Oral dying declarations are to be scrutinized with care. Unless the Court is in a position to know the exact contents of the dying declaration, it would be difficult to base a conviction thereon. The Court has therefore to be sure as to what exactly was the statement of the deceased. In this case, the substance of ' the dying declaration is very simple and whatever may be the variation of the words, the witnesses are almost unanimous regarding the statement that Jita Babu shot the deceased with a gun. The evidence leaves no room for doubt in our mind that the deceased implicated the accused as having shot him with a gun. The dying declaration, was made at the earliest opportunity. Immediately after the gun shot the exclamation of the deceased connected the accused with the gun shot which P. W. 2 could hear. The spot of occurrence is at a distance of about one furlong from the village and on hearing the gun shot sound the villagers gathered on the spot immediately after. The dying declaration was made in the presence of those persons and was consistently adhered to before P. Ws. 22 and 23. Though the deceased was having some pains, he had full consciousness and his memory was clear. The dying declaration left no doubt regarding the identity of the accused. The oral dying declaration thus satisfies all the tests usually adopted to scrutinise it, that is, the memory and the consciousness of the deceased, consistency of the statement, definiteness about the identity of the accused and whether it was made at the earliest opportunity, There is no longer any controversy that a conviction is well founded on the dying declaration itself if it is reliable. Corroboration is not essential in all cases. There is no inherent weakness in a dying declaration as a piece of evidence. If it is not free from any infirmity, corroboration is necessary. In this case the dying declaration suffers from no inherent infirmity and a conviction can be properly based on it. If corroboration is necessary, the dying declaration and the evidence of P. W. 2 corroborate each other.

7. The conviction can be properly based on the evidence of P. W. 2 and the dying declaration. Even if the gun (M. O. IV) belonging to D. W. 1 is not proved to be the instrument of murder, the prosecution case is not at all affected. Where the prosecution. is well grounded on the evidence of the eye-witnesses or on circumstantial evidence completing the entire chain, prosecution cannot fail if the instrument of murder is not produced. If in a particular case the prosecution case is that the eye-witnesses actually saw a particular gun being used in the murder, and the opinion of the Ballistic Expert or the finding is that the injury caused could not be the outcome or that gun, there may be room for a conclusion that the prosecution case might fail on that ground. In this case, it is not the prosecution story that P. W. 2 actually saw M. O. IV being used by the accused. To probabalise the prosecution case, it has given further evidence that the accused borrowed the gun M. O. IV from its owner D. W. 1 and returned it soon after the murder. P. Ws. 12 & 14 are residents of Tamia and Dabkani respectively which lie in between the villages of Pachel and Bharatbahal.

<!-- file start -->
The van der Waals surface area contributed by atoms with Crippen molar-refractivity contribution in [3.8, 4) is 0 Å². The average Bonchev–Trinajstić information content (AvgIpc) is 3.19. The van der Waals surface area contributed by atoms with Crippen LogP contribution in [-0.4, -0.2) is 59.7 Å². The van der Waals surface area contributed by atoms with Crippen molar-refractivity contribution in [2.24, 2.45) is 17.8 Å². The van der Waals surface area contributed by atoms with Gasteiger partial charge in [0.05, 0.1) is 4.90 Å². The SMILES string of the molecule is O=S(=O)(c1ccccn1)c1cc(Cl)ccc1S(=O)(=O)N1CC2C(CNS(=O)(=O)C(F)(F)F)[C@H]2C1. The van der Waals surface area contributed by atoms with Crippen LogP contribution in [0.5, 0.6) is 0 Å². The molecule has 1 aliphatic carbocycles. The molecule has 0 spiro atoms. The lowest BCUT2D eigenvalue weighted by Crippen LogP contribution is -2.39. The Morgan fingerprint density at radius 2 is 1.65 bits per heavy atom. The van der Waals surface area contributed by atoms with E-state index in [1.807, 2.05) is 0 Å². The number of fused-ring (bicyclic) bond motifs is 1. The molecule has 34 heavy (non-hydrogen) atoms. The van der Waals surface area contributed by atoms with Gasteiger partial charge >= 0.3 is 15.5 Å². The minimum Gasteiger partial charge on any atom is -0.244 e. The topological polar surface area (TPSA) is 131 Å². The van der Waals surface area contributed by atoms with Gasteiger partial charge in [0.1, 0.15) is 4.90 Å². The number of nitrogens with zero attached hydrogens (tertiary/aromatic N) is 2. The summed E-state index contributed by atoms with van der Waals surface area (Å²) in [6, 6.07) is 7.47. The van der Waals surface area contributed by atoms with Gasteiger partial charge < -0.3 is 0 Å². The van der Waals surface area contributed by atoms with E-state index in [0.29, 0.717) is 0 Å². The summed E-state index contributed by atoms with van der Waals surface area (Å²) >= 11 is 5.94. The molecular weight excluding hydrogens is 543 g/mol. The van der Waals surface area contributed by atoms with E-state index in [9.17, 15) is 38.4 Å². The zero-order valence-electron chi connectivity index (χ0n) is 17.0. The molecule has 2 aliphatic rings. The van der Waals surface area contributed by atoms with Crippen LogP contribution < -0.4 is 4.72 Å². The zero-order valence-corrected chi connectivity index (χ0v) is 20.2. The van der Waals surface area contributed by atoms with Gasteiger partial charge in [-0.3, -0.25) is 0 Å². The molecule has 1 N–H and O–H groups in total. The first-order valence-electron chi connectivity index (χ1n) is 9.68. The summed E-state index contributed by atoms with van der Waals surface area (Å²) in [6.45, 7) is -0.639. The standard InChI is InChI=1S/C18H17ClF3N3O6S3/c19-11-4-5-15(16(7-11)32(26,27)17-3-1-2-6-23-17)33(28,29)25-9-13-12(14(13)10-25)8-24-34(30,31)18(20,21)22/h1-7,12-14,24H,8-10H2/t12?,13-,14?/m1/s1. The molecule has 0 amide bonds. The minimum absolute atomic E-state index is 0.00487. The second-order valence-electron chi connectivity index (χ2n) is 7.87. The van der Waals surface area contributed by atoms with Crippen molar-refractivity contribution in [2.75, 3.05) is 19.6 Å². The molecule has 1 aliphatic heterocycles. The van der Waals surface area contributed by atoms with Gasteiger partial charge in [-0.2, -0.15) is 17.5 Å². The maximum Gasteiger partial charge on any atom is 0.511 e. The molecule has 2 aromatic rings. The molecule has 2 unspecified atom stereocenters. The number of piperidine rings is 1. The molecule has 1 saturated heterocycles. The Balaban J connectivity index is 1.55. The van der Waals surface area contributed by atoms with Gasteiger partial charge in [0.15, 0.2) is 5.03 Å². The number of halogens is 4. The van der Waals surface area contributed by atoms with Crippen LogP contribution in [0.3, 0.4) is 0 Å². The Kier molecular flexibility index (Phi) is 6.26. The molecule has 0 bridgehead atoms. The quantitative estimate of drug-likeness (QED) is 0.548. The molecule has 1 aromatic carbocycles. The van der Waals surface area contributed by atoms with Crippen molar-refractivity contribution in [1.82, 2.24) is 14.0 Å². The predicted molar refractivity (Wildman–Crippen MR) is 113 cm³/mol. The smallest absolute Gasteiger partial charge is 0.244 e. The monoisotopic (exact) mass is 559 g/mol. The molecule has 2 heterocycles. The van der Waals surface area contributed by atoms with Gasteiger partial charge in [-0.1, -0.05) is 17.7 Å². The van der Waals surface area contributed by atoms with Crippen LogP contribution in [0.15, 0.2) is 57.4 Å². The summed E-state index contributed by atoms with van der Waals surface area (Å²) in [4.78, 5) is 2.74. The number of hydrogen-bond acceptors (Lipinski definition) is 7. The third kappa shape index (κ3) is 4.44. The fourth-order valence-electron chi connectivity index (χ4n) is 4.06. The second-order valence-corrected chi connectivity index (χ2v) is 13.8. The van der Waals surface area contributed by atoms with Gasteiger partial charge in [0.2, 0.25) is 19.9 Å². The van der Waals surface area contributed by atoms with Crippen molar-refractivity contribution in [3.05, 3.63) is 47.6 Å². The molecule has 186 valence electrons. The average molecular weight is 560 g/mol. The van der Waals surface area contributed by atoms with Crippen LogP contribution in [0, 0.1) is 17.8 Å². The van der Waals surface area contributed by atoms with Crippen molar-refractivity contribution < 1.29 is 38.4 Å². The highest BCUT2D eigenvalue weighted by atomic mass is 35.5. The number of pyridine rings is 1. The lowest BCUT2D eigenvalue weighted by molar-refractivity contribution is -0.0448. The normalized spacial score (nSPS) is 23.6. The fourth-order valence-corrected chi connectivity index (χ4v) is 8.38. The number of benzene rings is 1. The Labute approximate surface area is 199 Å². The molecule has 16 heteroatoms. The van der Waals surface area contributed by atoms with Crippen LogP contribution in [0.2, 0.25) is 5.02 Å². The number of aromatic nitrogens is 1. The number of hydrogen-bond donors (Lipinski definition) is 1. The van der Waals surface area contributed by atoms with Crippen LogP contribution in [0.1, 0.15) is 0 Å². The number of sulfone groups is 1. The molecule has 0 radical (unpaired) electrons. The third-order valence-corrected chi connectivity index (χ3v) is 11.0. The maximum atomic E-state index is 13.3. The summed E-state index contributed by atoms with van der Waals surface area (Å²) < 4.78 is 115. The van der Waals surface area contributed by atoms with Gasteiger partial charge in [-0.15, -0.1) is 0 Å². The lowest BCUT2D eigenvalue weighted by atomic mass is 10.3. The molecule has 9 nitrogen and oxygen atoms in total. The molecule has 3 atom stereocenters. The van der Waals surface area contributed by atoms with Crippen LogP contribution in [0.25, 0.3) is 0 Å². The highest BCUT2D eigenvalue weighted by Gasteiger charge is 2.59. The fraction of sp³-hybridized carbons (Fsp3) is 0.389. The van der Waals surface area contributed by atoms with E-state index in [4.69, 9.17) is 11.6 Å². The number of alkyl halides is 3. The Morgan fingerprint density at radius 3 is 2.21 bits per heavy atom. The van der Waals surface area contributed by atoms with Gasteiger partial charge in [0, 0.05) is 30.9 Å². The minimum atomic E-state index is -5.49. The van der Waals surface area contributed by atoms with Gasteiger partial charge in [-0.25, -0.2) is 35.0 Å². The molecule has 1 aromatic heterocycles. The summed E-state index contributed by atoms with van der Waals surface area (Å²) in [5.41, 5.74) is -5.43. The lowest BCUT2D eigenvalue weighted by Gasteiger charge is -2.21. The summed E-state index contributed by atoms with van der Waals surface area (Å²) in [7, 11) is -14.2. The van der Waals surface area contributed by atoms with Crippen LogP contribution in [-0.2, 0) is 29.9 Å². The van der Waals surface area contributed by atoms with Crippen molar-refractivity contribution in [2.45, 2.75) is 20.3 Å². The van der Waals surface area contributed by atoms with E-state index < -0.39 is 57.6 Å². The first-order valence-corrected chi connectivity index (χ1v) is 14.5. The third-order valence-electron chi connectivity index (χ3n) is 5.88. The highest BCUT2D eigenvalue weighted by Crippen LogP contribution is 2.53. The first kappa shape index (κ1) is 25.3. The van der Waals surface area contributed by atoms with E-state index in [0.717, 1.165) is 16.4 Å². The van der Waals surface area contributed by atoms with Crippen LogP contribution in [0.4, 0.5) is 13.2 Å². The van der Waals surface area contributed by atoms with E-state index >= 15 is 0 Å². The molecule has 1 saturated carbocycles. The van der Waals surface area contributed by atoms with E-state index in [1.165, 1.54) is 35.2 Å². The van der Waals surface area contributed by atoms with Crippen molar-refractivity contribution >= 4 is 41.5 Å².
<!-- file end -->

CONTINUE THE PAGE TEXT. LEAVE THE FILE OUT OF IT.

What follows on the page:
They deposed that they found the accused going with a gun towards Bharatbahal the next day after murder. They are residents of different villages and have absolutely no axe to grind against the accused. No substantial criticism had been levelled against their evidence to impress us that they are not witnesses of truth. P. W. 18, president of Bharatbahal, saw the accused going from Tamia side to Bharatbabal carrying a muzzle loaded gun. The evidence of these three witnesses conclusively establishes that the accused went towards Bharatbahal with a muzzle loaded gun. The distance between Pacher and Bharatbahal is 23 miles. The accused was arrested of 22-6-63 and was absent from the village for 2 days. P. W. 18 deposed that the accused had borrowed a gun from D. W. 1, There is undoubtedly enmity between P. W. 18 and D. W. 1. The learned Sessions Judge accepted the evidence of P. W. 18 as reliable as he even had not lodged a case under the Arms Act against D. W. 1 and he is corroborated by the evidence of P. Ws. 12 and 14, We are inclined to accept the reasoning and hold that the evidence of P. W. 18 is acceptable. D. W. 1 the owner of the gun, denied the fact that he ever lent it to the accused. It is. natural for him to disown the factum of lending as it would implicate him in an offence.

The learned Judge therefore came to the right conclusion that soon after the murder the accused was found going from his village to Bharatbabal to return the gun M. W, IV. The evidence of the Ballistic Expert is that the gun shot injury on the deceased could be caused by M. O. IV if shot from a distance or 4 feet. There is no prosecution evidence as to from what distance the gun was actually shot. There is therefore no inconsistency in evidence and a finding can be recorded that the injury could be caused by the gun M. O. IV. The findings that the injury could be caused by M. O. IV and that the accused was found going from village Pacher to Bharatbahal with a muzzle loaded gun next day, fully corroborate the evidence of P. W. 2 and the dying declaration.

8. On the materials discussed we are of opinion that the learned Sessions Judge rightly found the accused guilty under Section 302, I. P.C. A notice was issued to the accused to show cause why the sentence of imprisonment for life would be enhanced to death. On examining the reasons given by the learned Sessions Judge and after hearing Mr. Ram and the learned Government Advocate, we are not inclined to enhance the sentence.

9. In the result, the notice for enhancement is discharged and the appeal is dismissed.


Save Judgments// Add Notes // Store Search Result sets // Organizer Client Files //